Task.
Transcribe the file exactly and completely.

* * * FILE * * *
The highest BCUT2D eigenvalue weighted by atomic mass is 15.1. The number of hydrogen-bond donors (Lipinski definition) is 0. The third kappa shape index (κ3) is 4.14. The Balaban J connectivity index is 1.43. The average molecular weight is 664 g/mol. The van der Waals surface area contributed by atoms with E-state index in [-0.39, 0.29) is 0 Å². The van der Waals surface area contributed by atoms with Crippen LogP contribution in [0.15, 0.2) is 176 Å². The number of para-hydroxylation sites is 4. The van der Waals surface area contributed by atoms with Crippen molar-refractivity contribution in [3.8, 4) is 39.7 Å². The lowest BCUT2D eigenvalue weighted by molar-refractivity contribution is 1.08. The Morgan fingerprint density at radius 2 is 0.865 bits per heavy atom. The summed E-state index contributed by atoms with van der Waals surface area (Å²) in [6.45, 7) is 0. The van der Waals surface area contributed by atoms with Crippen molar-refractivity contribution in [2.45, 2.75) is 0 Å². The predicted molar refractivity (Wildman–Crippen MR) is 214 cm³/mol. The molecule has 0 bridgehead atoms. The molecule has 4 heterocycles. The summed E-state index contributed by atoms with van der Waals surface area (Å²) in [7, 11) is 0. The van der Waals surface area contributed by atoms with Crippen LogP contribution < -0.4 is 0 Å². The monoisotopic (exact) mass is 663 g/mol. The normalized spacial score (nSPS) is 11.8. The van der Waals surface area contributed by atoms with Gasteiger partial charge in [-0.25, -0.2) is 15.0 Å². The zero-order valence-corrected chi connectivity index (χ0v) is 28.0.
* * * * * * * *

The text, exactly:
The highest BCUT2D eigenvalue weighted by atomic mass is 15.1. The number of hydrogen-bond donors (Lipinski definition) is 0. The third kappa shape index (κ3) is 4.14. The Balaban J connectivity index is 1.43. The average molecular weight is 664 g/mol. The van der Waals surface area contributed by atoms with E-state index in [-0.39, 0.29) is 0 Å². The van der Waals surface area contributed by atoms with Crippen LogP contribution in [0.15, 0.2) is 176 Å². The number of para-hydroxylation sites is 4. The van der Waals surface area contributed by atoms with Crippen molar-refractivity contribution in [3.8, 4) is 39.7 Å². The lowest BCUT2D eigenvalue weighted by molar-refractivity contribution is 1.08. The Morgan fingerprint density at radius 2 is 0.865 bits per heavy atom. The summed E-state index contributed by atoms with van der Waals surface area (Å²) in [6.45, 7) is 0. The van der Waals surface area contributed by atoms with Crippen molar-refractivity contribution in [2.45, 2.75) is 0 Å². The predicted molar refractivity (Wildman–Crippen MR) is 214 cm³/mol. The molecule has 0 bridgehead atoms. The molecule has 4 heterocycles. The summed E-state index contributed by atoms with van der Waals surface area (Å²) in [7, 11) is 0. The van der Waals surface area contributed by atoms with Crippen LogP contribution < -0.4 is 0 Å². The monoisotopic (exact) mass is 663 g/mol. The normalized spacial score (nSPS) is 11.8. The van der Waals surface area contributed by atoms with Gasteiger partial charge in [-0.25, -0.2) is 15.0 Å². The zero-order valence-corrected chi connectivity index (χ0v) is 28.0.